Countless measures that pass through the House provide for the indexation of specific figures on the face of a Bill. It is not a new measure that has been invented for the purposes of the debate, to cause discomfort to the Government, but an integral part of the way in which we legislate. As a minimum, the Secretary of State should have been able to give the right hon. Member for Swansea, West a more substantial answer, and to give a commitment that the Government would index that figure at least to 2001, and perhaps thereafter. That commitment was not there, so I suggest that the points made by the Government on what has been trumpeted as a major concession do not amount to much. The Government could have gone further, and they could have advanced further toward the position that was arrived at in the other place.

The second concession on which I want to focus relates to the extension from two to three years that is implicit in the proposal announced by the Secretary of State the other day. In an intervention, I asked the Secretary of State why he had decided to move from two to three years, not from two to four years; why the period of two years was originally chosen; and why the period could not be extended from two to seven years, as envisaged in amendment (a), tabled by the hon. Member for Kingswood (Mr. Berry). The Secretary of State said that one just has to arrive at a position, and that no particular science is involved.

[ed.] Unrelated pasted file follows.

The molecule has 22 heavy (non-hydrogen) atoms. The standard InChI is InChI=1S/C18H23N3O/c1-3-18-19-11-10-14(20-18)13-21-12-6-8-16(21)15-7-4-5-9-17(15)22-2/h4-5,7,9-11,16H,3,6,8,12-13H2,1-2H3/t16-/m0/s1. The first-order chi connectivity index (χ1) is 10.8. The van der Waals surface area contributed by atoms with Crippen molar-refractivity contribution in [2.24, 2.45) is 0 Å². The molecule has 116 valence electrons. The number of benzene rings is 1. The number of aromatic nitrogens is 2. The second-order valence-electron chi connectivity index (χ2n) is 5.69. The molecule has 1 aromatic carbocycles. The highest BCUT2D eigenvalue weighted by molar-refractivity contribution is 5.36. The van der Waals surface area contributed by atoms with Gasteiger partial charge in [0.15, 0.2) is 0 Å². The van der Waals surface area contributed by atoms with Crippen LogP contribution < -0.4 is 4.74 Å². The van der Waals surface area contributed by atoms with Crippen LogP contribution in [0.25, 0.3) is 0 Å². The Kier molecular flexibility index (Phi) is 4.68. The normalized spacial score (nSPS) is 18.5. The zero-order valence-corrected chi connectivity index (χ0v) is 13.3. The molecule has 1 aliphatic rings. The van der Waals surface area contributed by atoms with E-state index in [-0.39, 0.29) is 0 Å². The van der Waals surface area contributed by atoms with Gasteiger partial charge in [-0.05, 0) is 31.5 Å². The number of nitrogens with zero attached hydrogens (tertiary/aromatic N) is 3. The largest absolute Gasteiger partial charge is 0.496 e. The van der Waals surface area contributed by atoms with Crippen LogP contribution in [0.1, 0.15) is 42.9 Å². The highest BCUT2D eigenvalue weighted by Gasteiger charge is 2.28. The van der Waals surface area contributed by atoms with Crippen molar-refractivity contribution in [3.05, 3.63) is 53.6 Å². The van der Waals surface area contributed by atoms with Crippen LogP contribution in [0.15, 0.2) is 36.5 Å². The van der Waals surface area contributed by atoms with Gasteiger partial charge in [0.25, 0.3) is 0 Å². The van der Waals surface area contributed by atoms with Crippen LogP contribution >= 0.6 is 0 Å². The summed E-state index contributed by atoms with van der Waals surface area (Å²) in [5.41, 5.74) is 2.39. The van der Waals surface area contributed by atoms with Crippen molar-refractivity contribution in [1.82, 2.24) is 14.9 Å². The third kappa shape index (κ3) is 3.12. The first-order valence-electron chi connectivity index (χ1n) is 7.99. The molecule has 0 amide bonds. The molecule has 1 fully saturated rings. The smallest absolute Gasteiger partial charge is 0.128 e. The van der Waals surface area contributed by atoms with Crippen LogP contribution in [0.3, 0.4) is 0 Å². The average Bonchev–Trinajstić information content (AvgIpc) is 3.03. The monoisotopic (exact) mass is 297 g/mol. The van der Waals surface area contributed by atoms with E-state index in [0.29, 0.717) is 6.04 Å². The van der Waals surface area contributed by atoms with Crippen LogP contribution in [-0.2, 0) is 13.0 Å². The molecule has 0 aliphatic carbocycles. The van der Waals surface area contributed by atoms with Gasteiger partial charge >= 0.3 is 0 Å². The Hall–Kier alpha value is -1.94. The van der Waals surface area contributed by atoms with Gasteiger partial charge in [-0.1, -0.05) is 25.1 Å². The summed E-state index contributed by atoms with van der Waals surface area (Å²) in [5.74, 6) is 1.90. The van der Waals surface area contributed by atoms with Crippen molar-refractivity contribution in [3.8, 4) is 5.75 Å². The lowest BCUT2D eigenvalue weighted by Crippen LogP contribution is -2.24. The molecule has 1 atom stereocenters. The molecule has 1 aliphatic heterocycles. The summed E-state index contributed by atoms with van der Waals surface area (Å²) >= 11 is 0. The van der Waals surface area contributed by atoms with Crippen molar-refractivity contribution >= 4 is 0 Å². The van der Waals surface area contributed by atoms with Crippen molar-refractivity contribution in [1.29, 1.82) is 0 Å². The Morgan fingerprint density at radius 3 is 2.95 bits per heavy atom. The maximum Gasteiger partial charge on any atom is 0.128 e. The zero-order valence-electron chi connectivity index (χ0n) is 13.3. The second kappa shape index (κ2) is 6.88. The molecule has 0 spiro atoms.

The hon. Member for Strathkelvin and Bearsden said that there must be dividing lines. Of course there must, but if the Government were genuinely trying to bridge some of the gaps which have developed between them and the disability campaign organisations in this debate, they would have moved a great deal further to close the gap between the three years in their proposals and the seven years envisaged in the proposals from the House of Lords.

The hon. Member for Kingswood has tabled reasonable amendments to the Government's proposals—amendments on which the Government could have engaged in a better and more considered debate. As we have heard, the Government have arrived at a position that is not rooted in the history of this Labour Government—not rooted in the way in which the Government found and obtained their mandate from the people of the United Kingdom. It is a position that has been invented during the development of the Bill, and the development of a Government strategy that does not have its roots in the mandate that they sought from the United Kingdom electorate.

I said that I wanted to make a short speech on the substance of the concessions that the Government have made. The Government's proposals do not go nearly far enough to address the genuine concerns that exist in our community, so they should be rejected.

Mr. Levitt

Like many hon. Members, I believe that the debate has been of high quality. However, that has not been true of all the debate that has taken place outside the Chamber in the past few months. I am afraid that, in many cases, it has produced more heat than light.